Since the beginning of the pandemic, the federal government of Canada has rolled out a string of emergency benefits, aiming to buffer some financial impacts on Canadians who have taken the hardest hit. While some programs have drawn to a close, such as CERB, others are extended to fend off the malaise of unemployment and a pending recession. The 2021 federal budget holds for COVID-19 income support in the following areas. 

Income support programs in replacement of CERB 

The federal budget has extended the replacement program initiated last year. The Canada Recovery Benefit has been extended by three months, tallying fifty weeks by September this year. However, payments are slated to spiral down. In the first four weeks, recipients will receive the usual $500 per week before tax. For the remaining eight weeks, the amount will be cut to $300. Likewise, both rent and wage subsidies have been extended to September with similar payment reduction plans. 

As for the Canada Recovery Caregiving Benefit, the federal budget has added four more weeks, extending it to a total of forty-two weeks, whereas the Canada Recovery Sickness Benefit will remain at the current length. 

Employment Insurance (EI)

In addition to the aforementioned supporting programs, sickness benefits under EI will be extended from 15 to 26 weeks. Interviewed by the Toronto Star, David Macdonald, senior economist with the Canadian Center for Policy Alternatives, opines that the extension is likely to bring positive impacts on working Canadians in the long run. “You can get EI if you lose your job, but you can also get EI if you get sick. So if you’re struggling with cancer or something like that, you can now receive EI for longer.” Mr. Macdonald opined.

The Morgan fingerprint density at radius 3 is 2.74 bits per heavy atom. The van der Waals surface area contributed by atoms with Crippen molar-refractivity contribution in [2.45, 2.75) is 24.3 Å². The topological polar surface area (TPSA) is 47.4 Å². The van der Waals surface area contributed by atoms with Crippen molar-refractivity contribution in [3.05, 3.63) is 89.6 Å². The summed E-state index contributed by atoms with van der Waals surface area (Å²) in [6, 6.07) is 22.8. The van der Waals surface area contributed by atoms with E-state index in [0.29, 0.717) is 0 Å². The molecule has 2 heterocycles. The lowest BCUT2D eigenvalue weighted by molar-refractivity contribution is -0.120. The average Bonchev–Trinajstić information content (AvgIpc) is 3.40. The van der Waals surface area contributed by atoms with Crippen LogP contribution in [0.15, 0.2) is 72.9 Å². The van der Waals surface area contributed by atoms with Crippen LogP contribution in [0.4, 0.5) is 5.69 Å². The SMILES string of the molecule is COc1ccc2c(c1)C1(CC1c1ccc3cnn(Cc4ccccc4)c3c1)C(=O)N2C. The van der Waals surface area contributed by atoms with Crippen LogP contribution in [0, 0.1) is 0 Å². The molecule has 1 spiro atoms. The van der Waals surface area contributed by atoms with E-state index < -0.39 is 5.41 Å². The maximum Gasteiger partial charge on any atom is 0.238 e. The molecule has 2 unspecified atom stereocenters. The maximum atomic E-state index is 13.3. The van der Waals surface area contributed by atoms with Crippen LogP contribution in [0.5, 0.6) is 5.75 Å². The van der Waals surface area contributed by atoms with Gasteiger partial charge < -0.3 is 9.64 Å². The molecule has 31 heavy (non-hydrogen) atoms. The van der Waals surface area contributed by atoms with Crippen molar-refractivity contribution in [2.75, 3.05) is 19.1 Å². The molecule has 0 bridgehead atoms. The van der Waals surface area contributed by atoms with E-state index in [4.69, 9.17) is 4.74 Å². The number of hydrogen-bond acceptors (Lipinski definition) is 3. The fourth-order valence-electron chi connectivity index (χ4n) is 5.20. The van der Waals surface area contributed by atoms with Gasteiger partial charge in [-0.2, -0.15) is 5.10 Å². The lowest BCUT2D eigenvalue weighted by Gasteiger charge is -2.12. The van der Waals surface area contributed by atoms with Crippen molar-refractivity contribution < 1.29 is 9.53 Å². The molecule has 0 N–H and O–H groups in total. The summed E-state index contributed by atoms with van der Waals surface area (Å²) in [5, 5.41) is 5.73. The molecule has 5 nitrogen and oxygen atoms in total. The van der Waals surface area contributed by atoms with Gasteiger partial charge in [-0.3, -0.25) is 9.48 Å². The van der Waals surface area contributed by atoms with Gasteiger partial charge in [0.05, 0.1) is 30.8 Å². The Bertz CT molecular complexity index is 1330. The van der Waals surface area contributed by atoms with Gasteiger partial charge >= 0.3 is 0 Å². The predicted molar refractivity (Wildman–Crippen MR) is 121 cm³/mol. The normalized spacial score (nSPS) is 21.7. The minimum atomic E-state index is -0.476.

The 2021 federal budget also makes changes to EI entrance requirements. In the past, workers usually would need between 420 and 700 hours of work to qualify for entrance. However, to ease the transition from CERB to EI, the federal government announced that workers would only need to meet the 420 hours threshold requirement. The change will remain valid for the next three years. 

While some believe that reduction in hours requirement is a “major change”, as proclaimed Hassan Yussuff, president of the Canadian Labour Congress, others remain skeptical. According to Mr. Macdonald, the hours requirement does not address the need of gig workers, among other concerns, and raises more social questions than answers. 

Indeed, we can never know for certain how these subsidies and support programs will impinge or improve Canada in the long run. But for every hard working Canadian worker out there, we encourage you to get all the help you need when they are still at your disposal. If you are befuddled by how to apply, or unsure how such programs apply to you, give us a call any time.